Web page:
Hot air balloon ride in Cappadocia, Turkey: The best way to see Cappadocia

Hot air balloon ride in Cappadocia

Sail over the Anatolian plains in a hot air balloon and see the diverse landscape of Cappadocia in Turkey, with its limestone caves, river valleys and villages.

​Goreme is called the land of the beautiful horses. But while there may not be many horses in the small Turkish town these days, the landscape is without a doubt, beautiful.

The best way to take it all in? From above.

Hot air ballooning over Goreme (pronounced Gor-rem-meh) and its neighbouring towns is a sight like no other.

We hit the air about 5.30am just before dawn, after being picked up from our hotel and given breakfast at the balloon company's headquarters with more than 100 other eager fliers.

As we start floating away in the dark we can see flickers of fire dotted across the countryside from the gas bottles of other balloons preparing to make their way skyward.

There are 20 passengers in our basket plus our balloon pilot Durmus. He assures us as we quickly skim over a grassy hill that he's the best flyer in Cappadocia.

There's a whisper of doubt though when we fly towards some limestone cliffs and instead of heading up, Durmus hovers us near the ground right next to a jagged rock face for about 10 minutes. When your life is in the hands of a balloon, sharp edges are not something you want to see.

But as we slowly rise, the valley view opens up and we understand the reason for the delay. Having held our balloon back, we're now behind a pack of 150 balloons floating over the Anatolian plains.


Our pilot rotates our basket regularly so we can each take in the view.

The bright multi-coloured material and smooth curvature of the balloons are a stark contrast to the arid terrain below us.

We sail over the top of Cappodocia's famous conical limestone rocks – formed as a result of volcanoes about 16 million years ago.

Doors and windows have been carved into the formations since the fourth century, when Christians and other locals used the caves for shelter and as hideouts to escape persecution.

These "geological oddities", as the travel guides call them, line the outskirts of Cappadocia and form white borders around a number of river valleys, including the Pigeon, Red, Green and  Ihara river valleys.

The day before our flight with Kapadokya Balloons, we took a tour of Goreme and spent an afternoon walking through the serene Rose Valley.

Now from the air, the tree-lined river is a stark visual contrast to the dusty and dry villages identified by clusters of brown-roofed houses.

At one point we fly over square patches of farmland scattered with pumpkins.

The next, we're passing the UNESCO World Heritage-listed open-air museum in Goreme. It has a complex city of rock-cut churches housing religious frescos dating back to the 10th century.

As we rise level with a neighbouring balloon, Durmus pumps on the gas bottle to the tune of Queen's We Will Rock You, although we're a bit far away to hear a response.

"Today is very good. Not windy, we can just go up and down," yells Durmus, who was born in Cappadocia.

He has spent the past eight years as a passenger pilot after training for two years and flies every morning.

Throughout the flight, Durmas constantly speaks into a walkie talkie in Turkish. He explains that he keeps in contact with the other balloon drivers to monitor any wind change and communicates our location and height.

We reach a top height of 1300 metres shortly before 6.30am.

As the sun comes over the cliff,  the first rays hit the balloon pack. With the sun behind them, the curved vessels are now just silhouettes in the sky.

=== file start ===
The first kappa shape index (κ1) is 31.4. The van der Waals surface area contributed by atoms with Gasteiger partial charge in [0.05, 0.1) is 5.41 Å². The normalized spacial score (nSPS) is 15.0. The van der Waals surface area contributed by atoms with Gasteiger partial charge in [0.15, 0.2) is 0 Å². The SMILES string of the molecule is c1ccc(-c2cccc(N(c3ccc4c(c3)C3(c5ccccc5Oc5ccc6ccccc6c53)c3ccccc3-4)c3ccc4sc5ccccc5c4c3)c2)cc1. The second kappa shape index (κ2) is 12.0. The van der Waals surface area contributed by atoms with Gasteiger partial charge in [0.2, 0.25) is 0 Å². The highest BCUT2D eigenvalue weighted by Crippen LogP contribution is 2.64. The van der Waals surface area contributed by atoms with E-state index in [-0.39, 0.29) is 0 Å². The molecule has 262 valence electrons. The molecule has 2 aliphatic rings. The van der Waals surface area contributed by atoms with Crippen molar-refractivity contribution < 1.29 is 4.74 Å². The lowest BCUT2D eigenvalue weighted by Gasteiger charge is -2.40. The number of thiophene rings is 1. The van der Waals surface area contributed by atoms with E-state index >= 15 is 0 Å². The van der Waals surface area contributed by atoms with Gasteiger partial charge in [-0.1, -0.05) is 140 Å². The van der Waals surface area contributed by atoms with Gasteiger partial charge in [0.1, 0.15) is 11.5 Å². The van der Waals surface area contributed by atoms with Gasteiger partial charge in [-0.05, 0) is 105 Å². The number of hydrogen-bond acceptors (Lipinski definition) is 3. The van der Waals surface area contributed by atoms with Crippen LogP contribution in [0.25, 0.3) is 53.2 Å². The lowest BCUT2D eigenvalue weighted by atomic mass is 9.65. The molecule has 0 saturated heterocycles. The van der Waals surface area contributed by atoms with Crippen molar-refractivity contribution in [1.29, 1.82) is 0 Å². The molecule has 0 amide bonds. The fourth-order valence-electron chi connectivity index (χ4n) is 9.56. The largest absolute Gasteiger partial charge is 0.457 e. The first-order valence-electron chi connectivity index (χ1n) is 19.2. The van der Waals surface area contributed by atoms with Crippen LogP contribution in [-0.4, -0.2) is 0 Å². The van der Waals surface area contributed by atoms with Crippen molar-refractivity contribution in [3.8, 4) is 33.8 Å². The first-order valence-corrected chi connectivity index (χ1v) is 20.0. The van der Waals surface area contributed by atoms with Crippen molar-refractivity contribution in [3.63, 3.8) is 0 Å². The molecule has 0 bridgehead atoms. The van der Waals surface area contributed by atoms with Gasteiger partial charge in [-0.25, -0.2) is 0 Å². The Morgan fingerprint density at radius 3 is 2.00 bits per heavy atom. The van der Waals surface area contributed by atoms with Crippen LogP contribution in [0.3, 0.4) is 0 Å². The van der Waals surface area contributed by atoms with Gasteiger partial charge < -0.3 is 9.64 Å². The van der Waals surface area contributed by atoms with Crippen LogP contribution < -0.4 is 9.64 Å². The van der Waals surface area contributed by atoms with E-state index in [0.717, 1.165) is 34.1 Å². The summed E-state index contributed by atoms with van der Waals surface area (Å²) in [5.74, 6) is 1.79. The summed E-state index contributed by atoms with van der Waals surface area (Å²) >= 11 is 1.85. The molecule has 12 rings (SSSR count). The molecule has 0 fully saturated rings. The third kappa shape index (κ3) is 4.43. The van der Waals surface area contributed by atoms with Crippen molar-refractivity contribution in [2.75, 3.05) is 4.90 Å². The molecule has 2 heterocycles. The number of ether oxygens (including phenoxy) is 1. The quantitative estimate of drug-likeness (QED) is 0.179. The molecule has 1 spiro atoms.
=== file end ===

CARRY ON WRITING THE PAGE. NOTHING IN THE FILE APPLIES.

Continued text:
We're so mesmerised and busy taking photos that we don't even realise we're coming closer to the ground.

An old man standing on his verandah takes a photo of us with digital camera as we fly over his house towards a truck parked beside his tomato plants.

Durmas expertly lands the basket into the hands of four groundsman who somehow manage to guide our us right onto the waiting trailer.

We cheer for a successful and safe landing and toast to the skills of our driver a short time later with our breakfast of cherry juice, champagne and muffins.

The old man waves and takes one last snap of the deflating material before retreating through his front door. It seems the novelty of waking up to balloons overhead doesn't fade.


New Mexico, US: The annual Albuquerque International Balloon Fiesta, now in its 44th year, is a site to behold. Last year's festival in October saw more than 500 balloons hit the sky.

Switzerland: Fly over chalets and villages covered in snow in the Swiss Alps. The annual International Balloon Festival is held at the end of January in Chateau d'Oex.

Tanzania, Africa: Take an air safari and spot animals like leopards, hippos, gazelles and other wildlife from the air. Serengeti National Park started hot air balloon flights in 1989.

Hunter Valley, Australia: What better way to enjoy the wine delights of the Hunter Valley then seeing its expansive vineyards from the air at sunrise.




Several major international airlines operate frequently from Sydney and Melbourne to Istanbul: see or Flights from Istanbul to Kayseri Airport are serviced by Turkish Airlines or local airlines such as Pegasus. Local tour companies and hotels in Goreme will help organise airport transfers.


Terra Cave Hotel, Aydinli Mahallesi Aydinli Sokak No:24, NV, Turkey, is short stroll to the town centre and is an affordable and extremely friendly option and provides a terrific home-cooked breakfast. Rooms start from $100 a night, see


Plenty of options but two highly recommended restaurants: Dibek, Goreme main town, see, book ahead (at least three hours) for the traditional kebap dish slow-cooked in a terracotta pot. Topdeck Cave Restaurant, Hafız Abdullah Efendi Sokak 15, bookings essential.

The writer travelled at her own expense .